Virtual reality game helps burn victims recover


Whether it's touching a hot stove or drinking really hot coffee, we've all gotten burned one way or another.

Imagine the intense pain you felt for a second lasting for months and covering most of your body.

Now doctors are studying how throwing snowballs in a virtual world is helping burn victims cope with painful wound treatments.

Former Marine Josh McDaniel likes playing "shoot 'em up" video games. He credits one game for helping him through one of the most difficult times in his life.

"My face was completely burned off. My swimming shorts melted to my legs," said McDaniel.

He was severely burned during an on-base barbeque when a fellow Marine threw a flammable liquid on the grill.

"It splashed the chemical over my whole body, and I went up like a match," said McDaniel.

With severe burns covering about 60 percent of his body, McDaniel came to the Defense Department's U.S. Army Institute of Surgical Research in San Antonio, Texas. During his painful recovery, he volunteered to take part in a research study.

McDaniel helped Dr. Christopher Maani test out a virtual reality pain-management tool called Snow World.

Looking through high-tech goggles, McDaniel launches snowballs at penguins and snowmen through an icy canyon.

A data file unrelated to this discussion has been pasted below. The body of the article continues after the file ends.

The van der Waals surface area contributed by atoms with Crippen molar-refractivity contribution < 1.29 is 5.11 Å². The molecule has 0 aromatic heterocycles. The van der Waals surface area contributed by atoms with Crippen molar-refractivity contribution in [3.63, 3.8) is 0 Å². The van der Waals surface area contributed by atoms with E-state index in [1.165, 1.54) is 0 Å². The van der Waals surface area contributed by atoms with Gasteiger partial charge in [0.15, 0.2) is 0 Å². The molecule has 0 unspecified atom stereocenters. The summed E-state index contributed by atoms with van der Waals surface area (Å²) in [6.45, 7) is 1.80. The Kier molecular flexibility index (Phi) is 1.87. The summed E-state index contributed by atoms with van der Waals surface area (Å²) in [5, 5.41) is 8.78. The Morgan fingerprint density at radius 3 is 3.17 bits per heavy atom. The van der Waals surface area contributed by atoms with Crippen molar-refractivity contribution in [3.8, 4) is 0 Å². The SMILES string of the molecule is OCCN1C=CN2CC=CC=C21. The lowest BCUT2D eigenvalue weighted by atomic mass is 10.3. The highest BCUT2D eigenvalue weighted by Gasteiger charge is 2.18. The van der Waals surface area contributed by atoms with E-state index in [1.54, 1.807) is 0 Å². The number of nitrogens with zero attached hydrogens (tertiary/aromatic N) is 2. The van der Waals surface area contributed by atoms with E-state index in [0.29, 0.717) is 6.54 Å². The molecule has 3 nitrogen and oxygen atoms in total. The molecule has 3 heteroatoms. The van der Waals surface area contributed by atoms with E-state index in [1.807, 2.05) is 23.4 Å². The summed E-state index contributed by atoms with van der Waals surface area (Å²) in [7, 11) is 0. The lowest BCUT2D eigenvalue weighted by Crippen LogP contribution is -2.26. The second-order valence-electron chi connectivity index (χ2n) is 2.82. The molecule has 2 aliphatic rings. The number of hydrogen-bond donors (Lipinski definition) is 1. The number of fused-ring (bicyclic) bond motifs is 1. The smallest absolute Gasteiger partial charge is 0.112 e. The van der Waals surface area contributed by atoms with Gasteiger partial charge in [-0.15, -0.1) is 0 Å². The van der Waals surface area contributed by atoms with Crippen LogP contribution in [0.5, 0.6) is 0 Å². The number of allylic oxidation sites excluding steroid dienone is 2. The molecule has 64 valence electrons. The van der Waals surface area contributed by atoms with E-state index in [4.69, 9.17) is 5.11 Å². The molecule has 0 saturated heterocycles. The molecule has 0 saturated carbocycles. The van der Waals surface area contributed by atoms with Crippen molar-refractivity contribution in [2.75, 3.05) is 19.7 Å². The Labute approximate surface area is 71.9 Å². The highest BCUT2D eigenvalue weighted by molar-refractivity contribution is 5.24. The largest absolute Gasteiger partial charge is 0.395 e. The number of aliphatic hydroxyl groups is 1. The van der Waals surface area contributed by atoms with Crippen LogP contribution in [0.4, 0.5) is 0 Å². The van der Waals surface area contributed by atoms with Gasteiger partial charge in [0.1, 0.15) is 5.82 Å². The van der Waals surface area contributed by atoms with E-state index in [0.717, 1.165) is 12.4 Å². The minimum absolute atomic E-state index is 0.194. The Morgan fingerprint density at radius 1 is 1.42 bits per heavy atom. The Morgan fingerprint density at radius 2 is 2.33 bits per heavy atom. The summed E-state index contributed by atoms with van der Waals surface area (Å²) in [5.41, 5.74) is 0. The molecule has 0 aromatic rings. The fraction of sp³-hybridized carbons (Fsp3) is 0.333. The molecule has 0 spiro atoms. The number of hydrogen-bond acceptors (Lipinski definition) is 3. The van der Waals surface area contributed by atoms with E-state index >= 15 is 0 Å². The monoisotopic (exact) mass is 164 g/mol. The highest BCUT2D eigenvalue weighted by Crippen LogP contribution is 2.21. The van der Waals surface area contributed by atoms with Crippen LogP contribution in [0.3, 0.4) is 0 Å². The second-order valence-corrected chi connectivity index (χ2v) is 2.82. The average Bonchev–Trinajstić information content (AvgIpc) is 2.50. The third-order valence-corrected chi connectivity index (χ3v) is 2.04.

Being immersed in the "arctic" environment triggers the memory of cold, says Maani.

McDaniel says he forgot about the painful daily cleaning and dressing of his wounds.

"It was the only time that I actually did not feel pain," said McDaniel.

Maani says his study shows Snow World decreased burn patients' pain and the need for heavy pain medication during treatments, findings that could improve a victim's overall rehabilitation and state of mind.

"So we're keeping him more comfortable and reducing the amount of pain medications. Now, as soon as we take the goggles off, they're right back to being awake," says Maani.

Snow World was developed by researchers at the University of Washington.

Maani's initial Snow World study included six civilians and 12 service members. He wants to do a follow-up study to include hundreds of burn victims. He'd also like to develop ways to make virtual reality pain management wireless, more portable and more personalized.

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